So let’s get started, shall we?

Florence is a city built up from history, from the very basis to the top. And yet, there is a lot more than just what we see of course. No audio guide or book is enough in order to sense this place. So as we usually love to try and do is simply following our senses and discover any place on this simple life basis. So keep on reading and find out some sensorial experiences. You might get creative too and wanting to take the next flight to Florence.


Even within the obvious, we must mention a few of our favorite spots to see in Florence.

Sunset from the Piazza Michelangeliolo. On top of everything, the city discovers itself from here. All corners, roof tops and bell towers will sing at once a happy melody.

Florence at night has one very particular set of lights. No idea who did this and why but I haven’t seen a city with such sense of illumination, not to mention wire-free and with such a clean visual panorama. But nights are special believe us. You need to get out of your hotel room at night too and go get lost while looking up and ahead. You will enjoy another Florence if indulging yourself with this little great tip.

Instead of climbing the cupola, why not see the cupola itself? We always enjoy views from the top of anything. Is a must-do in every city to go up high and take a distant look. This time, we chose to climb the Giotto Bell Tower. And an imposing cupola appeared in front of our eyes. So huge and so small at the same time. This can really be a good thing to appreciate. Probably next time we will climb the cupola instead and enjoy the bell tower, but Santa Maria del Fiore’s church deserved a good look on this first trip.

One interesting spot we found was a former jail…turned today into beautiful and practical apartment buildings! Hard to imagine but seemed beautiful from the outside. You could still see the old iron doors and scarves on its walls and yet, it was a happy and flowered sight. Not to be missed either!


Traditional dishes of course, such as Ribollita soup or Milanesa meat. But our most diverse experience went somewhere in between: Ribollita’s soup PIZZA! It was exactly like smelling veggie soup coming out from a perfectly fresh and recently baked pizza. Confusing but totally worth it!

During a market night, right in front of Santa Maria Novella, we found a whole bunch of interesting things to try. Very different from the traditional italian food we use to know. Anything you can get there will be good for sure. We had a delicious fried ball like the size of a baseball, with a filling made up of meat and rice, served very hot and with a crunchy crust. One really good bite! Name? The one and only: Frittele.

Gnocchi is always a good catch for us. One of our favorite dishes in the world and is a must for us to go gnocchi-tasting every time. And Florence certainly had one good variety. Feel free to try it anywhere and anytime. Best rule for me in order to try a favorite dish is always keeping it simple: basic tomato sauce will never fail in letting me recognize a good or a bad pasta.

And of course, don’t ever forget to start your day with a cafe and a cornetto: the traditional italian breakfast. Let me explain how does a cornetto feels inside your mouth: Imagine the most delicious, soft and creamy pastry with sweet and tender sugar powder on top, dropping a naughty bit as you make a glorious bite into your palate. It will never get happier than this!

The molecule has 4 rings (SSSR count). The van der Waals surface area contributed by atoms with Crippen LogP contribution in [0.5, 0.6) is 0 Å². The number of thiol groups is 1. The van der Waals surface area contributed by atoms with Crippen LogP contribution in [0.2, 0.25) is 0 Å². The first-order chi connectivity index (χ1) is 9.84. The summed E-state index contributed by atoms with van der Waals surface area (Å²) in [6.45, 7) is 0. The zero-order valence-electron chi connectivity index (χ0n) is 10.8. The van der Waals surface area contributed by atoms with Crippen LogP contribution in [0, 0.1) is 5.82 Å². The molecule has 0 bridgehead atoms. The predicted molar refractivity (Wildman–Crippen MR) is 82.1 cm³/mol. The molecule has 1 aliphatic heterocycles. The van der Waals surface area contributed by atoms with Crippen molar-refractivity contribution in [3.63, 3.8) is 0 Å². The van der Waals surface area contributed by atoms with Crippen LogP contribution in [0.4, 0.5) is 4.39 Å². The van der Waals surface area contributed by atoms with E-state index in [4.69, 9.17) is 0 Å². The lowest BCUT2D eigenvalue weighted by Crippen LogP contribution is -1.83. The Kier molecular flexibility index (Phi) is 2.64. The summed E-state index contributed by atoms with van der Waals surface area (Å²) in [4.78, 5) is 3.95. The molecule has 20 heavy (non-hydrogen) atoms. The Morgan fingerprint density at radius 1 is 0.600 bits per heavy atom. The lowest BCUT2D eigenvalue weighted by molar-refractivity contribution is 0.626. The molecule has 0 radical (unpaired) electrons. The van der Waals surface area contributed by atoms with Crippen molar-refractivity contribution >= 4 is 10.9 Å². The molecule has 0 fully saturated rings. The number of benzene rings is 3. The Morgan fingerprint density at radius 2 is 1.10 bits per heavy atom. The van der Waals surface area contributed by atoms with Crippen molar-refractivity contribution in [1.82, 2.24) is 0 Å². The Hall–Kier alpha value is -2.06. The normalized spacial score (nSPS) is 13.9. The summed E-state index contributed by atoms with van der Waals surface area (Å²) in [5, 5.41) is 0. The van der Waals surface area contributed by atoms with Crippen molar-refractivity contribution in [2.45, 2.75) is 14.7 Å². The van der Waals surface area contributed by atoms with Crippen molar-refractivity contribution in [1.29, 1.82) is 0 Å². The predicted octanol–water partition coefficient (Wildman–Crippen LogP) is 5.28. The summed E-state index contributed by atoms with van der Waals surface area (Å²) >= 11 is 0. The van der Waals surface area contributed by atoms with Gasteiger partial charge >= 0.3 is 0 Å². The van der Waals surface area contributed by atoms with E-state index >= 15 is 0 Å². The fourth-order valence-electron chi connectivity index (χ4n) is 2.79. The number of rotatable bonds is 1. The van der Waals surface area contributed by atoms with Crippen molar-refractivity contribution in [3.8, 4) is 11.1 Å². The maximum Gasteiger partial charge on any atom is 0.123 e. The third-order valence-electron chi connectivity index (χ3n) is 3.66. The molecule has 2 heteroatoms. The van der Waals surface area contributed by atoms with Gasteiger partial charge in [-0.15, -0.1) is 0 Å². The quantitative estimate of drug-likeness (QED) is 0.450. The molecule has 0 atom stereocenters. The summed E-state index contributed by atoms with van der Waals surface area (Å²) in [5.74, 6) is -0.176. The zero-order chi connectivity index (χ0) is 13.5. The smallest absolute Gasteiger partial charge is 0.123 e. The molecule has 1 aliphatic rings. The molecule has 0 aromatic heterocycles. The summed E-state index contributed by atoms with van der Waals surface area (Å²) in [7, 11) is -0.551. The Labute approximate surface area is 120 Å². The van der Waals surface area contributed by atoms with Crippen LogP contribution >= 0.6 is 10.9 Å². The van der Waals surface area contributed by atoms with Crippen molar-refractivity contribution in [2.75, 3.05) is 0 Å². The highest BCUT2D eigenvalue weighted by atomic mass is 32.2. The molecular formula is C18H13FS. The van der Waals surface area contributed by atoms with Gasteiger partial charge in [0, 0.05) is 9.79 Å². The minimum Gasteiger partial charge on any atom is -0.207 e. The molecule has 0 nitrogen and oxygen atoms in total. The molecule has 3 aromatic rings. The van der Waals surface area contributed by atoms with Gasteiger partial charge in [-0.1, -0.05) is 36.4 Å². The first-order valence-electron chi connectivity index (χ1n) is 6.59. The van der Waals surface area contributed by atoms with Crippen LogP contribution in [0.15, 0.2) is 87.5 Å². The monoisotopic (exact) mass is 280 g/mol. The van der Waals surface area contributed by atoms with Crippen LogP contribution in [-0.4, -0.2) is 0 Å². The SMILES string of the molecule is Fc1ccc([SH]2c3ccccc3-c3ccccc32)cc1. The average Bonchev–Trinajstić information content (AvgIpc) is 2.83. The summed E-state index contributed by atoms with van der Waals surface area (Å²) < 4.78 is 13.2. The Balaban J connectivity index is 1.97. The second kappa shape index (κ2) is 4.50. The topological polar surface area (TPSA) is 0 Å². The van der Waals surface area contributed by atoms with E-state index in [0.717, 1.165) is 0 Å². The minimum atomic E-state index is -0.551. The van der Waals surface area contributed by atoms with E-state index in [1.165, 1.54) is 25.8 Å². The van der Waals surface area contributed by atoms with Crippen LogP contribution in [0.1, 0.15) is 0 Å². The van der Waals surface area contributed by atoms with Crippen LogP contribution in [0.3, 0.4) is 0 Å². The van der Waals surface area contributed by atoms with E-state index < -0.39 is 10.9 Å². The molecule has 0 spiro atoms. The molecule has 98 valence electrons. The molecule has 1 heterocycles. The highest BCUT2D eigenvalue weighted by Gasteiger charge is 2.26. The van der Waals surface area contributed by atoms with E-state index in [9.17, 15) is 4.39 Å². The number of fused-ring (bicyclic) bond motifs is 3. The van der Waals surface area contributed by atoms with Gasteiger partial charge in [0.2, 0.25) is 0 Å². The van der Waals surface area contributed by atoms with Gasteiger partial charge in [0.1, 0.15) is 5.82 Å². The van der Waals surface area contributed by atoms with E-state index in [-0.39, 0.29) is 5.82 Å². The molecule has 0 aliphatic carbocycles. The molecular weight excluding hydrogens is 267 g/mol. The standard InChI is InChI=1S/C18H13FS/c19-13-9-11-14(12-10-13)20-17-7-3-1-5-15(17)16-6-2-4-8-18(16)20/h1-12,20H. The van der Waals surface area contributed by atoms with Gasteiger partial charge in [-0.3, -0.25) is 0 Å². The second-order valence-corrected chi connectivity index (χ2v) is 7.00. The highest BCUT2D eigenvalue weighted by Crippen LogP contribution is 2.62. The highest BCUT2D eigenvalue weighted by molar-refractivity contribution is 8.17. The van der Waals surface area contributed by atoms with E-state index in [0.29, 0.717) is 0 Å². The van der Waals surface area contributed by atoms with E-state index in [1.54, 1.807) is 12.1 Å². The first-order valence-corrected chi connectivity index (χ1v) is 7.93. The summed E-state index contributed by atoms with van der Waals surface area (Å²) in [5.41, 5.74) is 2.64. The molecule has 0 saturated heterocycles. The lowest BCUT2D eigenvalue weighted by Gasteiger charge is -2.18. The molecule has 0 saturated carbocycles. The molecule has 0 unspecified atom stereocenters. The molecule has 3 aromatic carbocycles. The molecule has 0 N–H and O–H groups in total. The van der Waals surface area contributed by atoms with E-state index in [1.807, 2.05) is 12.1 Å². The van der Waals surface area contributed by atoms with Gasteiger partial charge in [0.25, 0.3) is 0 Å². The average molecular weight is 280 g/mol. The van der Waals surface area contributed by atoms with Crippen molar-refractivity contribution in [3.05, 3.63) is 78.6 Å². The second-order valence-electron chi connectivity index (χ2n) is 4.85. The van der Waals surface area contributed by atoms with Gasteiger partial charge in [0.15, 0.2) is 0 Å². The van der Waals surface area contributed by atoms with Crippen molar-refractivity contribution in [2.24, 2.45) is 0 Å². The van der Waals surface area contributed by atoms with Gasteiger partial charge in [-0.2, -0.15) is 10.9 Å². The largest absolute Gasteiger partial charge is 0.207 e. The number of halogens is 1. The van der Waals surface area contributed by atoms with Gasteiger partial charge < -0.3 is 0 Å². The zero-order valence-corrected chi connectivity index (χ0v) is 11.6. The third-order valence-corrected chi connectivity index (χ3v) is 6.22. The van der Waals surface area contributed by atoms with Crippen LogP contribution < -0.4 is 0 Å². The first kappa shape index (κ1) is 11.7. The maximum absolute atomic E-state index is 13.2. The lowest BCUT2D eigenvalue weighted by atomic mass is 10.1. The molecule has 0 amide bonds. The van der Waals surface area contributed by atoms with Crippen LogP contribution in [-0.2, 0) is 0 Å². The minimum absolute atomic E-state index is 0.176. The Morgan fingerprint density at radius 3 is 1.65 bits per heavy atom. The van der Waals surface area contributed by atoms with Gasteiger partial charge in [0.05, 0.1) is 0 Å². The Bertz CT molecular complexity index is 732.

The whole town welcomed us over an interesting smell, like any city has done before into our nostrils. Except this time was special, strong and formidable.

It was something like smoked lemon…something between citric and wooden smoke from a chimney. It had a beautiful sense of feeling old and cozy. And this is what Florence felt like for us. Like home.

Interestingly, we also found something special around Florence in order to stimulate this sense of smell: an aroma bar! As funny as it could seem, is definitely a spot we haven’t found ever before. All about parfums, fancy smells of flowers, and spices, and nature. Quite stimulating! And relaxing to our surprise.

Have you ever been to a “bar-a-parfums”?

Another characteristic smell from Florence were “Lillies”. Beautiful violet-colored flowers hanging from old walls and balconies all over town, being caressed by the wind all day long. Probably best sensed during spring time. But what a sweet aroma giving a friendly scent to the entire place. Not to mention how beautiful these flowers look, hanging in a relaxing way every time.


Without any doubt, this place has the most outstanding set of bell towers in all Europe. One of the things catching our attention right away was the constant music of bells ringing all at once and to different melodies every time. For some reason hard to explain, it was very comforting to listen to this. Again, it was something cozy and welcoming about bells ringing.

For example, make sure you get caught in the Brunelleschi cloister during noon. Probably one of the most relaxing 30 minutes we have had during our travels, just by sitting there, taking the bells and the sun at a peaceful and quiet green garden. No tourists along at all. You want to spend a few minutes here and enjoy the experience since it will last in your memory for long.

One more great tip on our experience would be climbing up to Gioto Bell Tower, not only for the views. This time to listen to the city instead. After an arduous way up, you will find a very comforting corner on top, giving you incredible views to the city for sure.

But best than the views, this is a place to visit with your ears more than with your eyes. A place where you should stand relaxingly on the boarder, pose your head and chin over your hands crossed, stand in a semi-flexed position and then proceed to close your eyes while addressing your whole face to the city…to the air.